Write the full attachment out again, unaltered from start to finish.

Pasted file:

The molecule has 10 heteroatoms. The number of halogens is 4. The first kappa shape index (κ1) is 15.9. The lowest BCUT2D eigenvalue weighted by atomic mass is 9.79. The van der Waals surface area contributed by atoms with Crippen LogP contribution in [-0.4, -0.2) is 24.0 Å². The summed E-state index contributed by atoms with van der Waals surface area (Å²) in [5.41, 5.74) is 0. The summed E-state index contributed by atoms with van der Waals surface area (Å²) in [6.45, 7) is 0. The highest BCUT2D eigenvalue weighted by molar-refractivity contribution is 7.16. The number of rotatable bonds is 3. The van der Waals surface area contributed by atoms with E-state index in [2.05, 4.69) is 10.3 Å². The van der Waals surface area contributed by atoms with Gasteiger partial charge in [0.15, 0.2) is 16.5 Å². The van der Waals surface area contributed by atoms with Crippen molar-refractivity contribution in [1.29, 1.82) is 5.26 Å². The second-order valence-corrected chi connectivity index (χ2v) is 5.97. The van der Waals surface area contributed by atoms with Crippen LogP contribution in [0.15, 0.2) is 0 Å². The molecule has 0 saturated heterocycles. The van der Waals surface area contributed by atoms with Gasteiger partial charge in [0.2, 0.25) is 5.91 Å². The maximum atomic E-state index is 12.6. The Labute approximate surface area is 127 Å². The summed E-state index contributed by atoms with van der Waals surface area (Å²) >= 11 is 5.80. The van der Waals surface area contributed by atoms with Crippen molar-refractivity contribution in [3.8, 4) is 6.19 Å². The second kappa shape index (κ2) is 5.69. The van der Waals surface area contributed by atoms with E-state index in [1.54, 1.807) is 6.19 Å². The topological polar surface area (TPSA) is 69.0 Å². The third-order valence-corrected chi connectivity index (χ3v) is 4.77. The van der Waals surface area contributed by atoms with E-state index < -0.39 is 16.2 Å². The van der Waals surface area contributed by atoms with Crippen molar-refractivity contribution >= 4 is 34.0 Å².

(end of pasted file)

The molecule has 10 heteroatoms. The number of halogens is 4. The first kappa shape index (κ1) is 15.9. The lowest BCUT2D eigenvalue weighted by atomic mass is 9.79. The van der Waals surface area contributed by atoms with Crippen LogP contribution in [-0.4, -0.2) is 24.0 Å². The summed E-state index contributed by atoms with van der Waals surface area (Å²) in [5.41, 5.74) is 0. The summed E-state index contributed by atoms with van der Waals surface area (Å²) in [6.45, 7) is 0. The highest BCUT2D eigenvalue weighted by molar-refractivity contribution is 7.16. The number of rotatable bonds is 3. The van der Waals surface area contributed by atoms with E-state index in [2.05, 4.69) is 10.3 Å². The van der Waals surface area contributed by atoms with Gasteiger partial charge in [0.15, 0.2) is 16.5 Å². The van der Waals surface area contributed by atoms with Crippen molar-refractivity contribution in [1.29, 1.82) is 5.26 Å². The second-order valence-corrected chi connectivity index (χ2v) is 5.97. The van der Waals surface area contributed by atoms with Crippen LogP contribution in [0.15, 0.2) is 0 Å². The molecule has 0 saturated heterocycles. The van der Waals surface area contributed by atoms with Gasteiger partial charge in [0.2, 0.25) is 5.91 Å². The maximum atomic E-state index is 12.6. The Labute approximate surface area is 127 Å². The summed E-state index contributed by atoms with van der Waals surface area (Å²) >= 11 is 5.80. The van der Waals surface area contributed by atoms with Crippen molar-refractivity contribution in [3.8, 4) is 6.19 Å². The second kappa shape index (κ2) is 5.69. The van der Waals surface area contributed by atoms with E-state index in [1.54, 1.807) is 6.19 Å². The topological polar surface area (TPSA) is 69.0 Å². The third-order valence-corrected chi connectivity index (χ3v) is 4.77. The van der Waals surface area contributed by atoms with E-state index < -0.39 is 16.2 Å². The van der Waals surface area contributed by atoms with Crippen molar-refractivity contribution >= 4 is 34.0 Å².